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“How long has it been?”

“Twenty hours.”

“How long do we have left?”

“Another eight, if we’re lucky.”

Bochra leaned back in the chair and sighed. The little craft was falling apart more and more as the hours went on. First the electrical failed completely. The backup generators kicked in, but they both knew it wouldn’t last for long.

The air was getting thinner. The scrubbers were doing their job, at least, but they couldn’t add more oxygen to the air, and the two Romulans were fairly sure the onboard oxygen tanks were just about depleted.

“Did you ever think it would end this way?” Bochra asked.

“No,” Tomalak answered honestly. “Or at least, I never figured I’d be alive to see it.”

“Mm.”

Silence for another little while.

“You know...I’m almost a little glad this happened,” Tomalak mused.

Bochra gaped at him.

“At least it neatly takes care of the mess that was the Praetorship and the Senate. No doubt they’ll set something up on another world, eventually, but nothing...nothing could ever rival the complete and utter chaos that was those last few months.”

“You were involved with that,” Bochra offered warily. “Quite heavily, as I recall.”

Tomalak laughed without any real humour. “Yes. And then Tal’Aura died, and the new one, Kamemor...she knew I was a Broken. I don’t think Tal’Aura knew, but somehow, Kamemor did. And well...you know what that means.”

“I’m sorry.”

Silence.

“I almost killed her, you know,” Tomalak said after a few minutes. He didn’t know why he was saying this, other than it didn’t seem to matter anymore. In a few more hours they’d be dead.

“Who? Kamemor?”

“No. Tal’Aura. Just after Donatra died. I had her Honour Blade, and I was going to kill Tal’Aura...I wanted to read her thoughts as she died. Every ounce of fear and despair. Make her feel what Donatra had.”

“You would have been killed by the guards.”

“That was the point.”

“Oh. Then why didn’t you?”

He paused. “I don’t know. Something just made me stop, at the last moment.”

“Fate?”

“No.”

“The Elements?”

He scoffed. “Definitely not. Who believes in that garbage anymore anyway?”

“I do.”

“Oh.” He did not apologize.

“At least you knew who to be angry at,” Bochra said. “For years...I blamed myself for Patahk’s death. I was the pilot. I was the one that made the error and crashed, and nearly got us both killed. He trusted me. I was the pilot.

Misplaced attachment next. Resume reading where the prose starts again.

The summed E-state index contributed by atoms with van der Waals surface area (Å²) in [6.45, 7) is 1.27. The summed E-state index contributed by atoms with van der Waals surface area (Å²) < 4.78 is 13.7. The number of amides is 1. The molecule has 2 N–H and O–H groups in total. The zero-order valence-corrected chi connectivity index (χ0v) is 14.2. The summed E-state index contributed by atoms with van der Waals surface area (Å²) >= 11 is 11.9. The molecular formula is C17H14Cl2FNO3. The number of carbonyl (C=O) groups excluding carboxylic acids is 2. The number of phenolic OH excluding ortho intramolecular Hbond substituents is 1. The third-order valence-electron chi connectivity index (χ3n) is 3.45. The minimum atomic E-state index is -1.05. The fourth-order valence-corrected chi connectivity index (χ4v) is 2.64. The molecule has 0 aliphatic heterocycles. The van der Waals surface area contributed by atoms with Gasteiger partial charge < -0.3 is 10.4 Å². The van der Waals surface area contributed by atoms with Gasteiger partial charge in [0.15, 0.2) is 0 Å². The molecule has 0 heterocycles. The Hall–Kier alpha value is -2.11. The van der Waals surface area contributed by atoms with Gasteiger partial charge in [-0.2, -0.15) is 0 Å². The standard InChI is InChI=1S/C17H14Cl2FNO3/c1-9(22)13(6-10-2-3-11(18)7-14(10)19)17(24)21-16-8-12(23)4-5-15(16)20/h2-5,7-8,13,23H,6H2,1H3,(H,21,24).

“Two together, leader and led. One like the needle, the other, the thread,” he said softly, repeating the childhood rhyme. “But the thread died, and the needle broke.”

“If you are to blame, then I share some of that blame,” Tomalak said. “If I had not let Picard stand in my way...I should have destroyed him when he informed me your bondmate had died.”

“It would have done no good,” Bochra said. “Just like it would have done no good if you had killed Tal’Aura. Doesn’t bring anyone back to life. Just perpetuates the killing and hate cycle.”

“When’d you get so smart?” This was nothing like the bloodthirsty young Centurion who had once served aboard the Decius, until his mate had died, at least.

Bochra shrugged. “You have a lot of time to think, when you’re a Broken. Not like there’s a lot else you can do.”
“No, I suppose not...”

Silence again.

“Anything on the scanners?” Bochra asked at last. It was unnecessary; they would know at once if anything showed up. But it was better than the awkward silence that had descended over the little craft. Talking about personal issues always did that. It was one of the reasons he made a point of never discussing personal issues.

“No.”

“Can’t you just use your telepathy or something?” Bochra asked, frustrated.

Tomalak just gave him a look, wordless asking him if he was, in fact, that stupid.

Before Bochra could answer and at least try to defend himself, the sensor monitor went off with a shrill alarm.

“Something incoming,” Tomalak said. “Something big.”

“Something friendly?” Bochra said hopefully.

Tomalak swore as he saw just what was approaching. “Friendly?” he laughed without any humour. “No. Not at all.”


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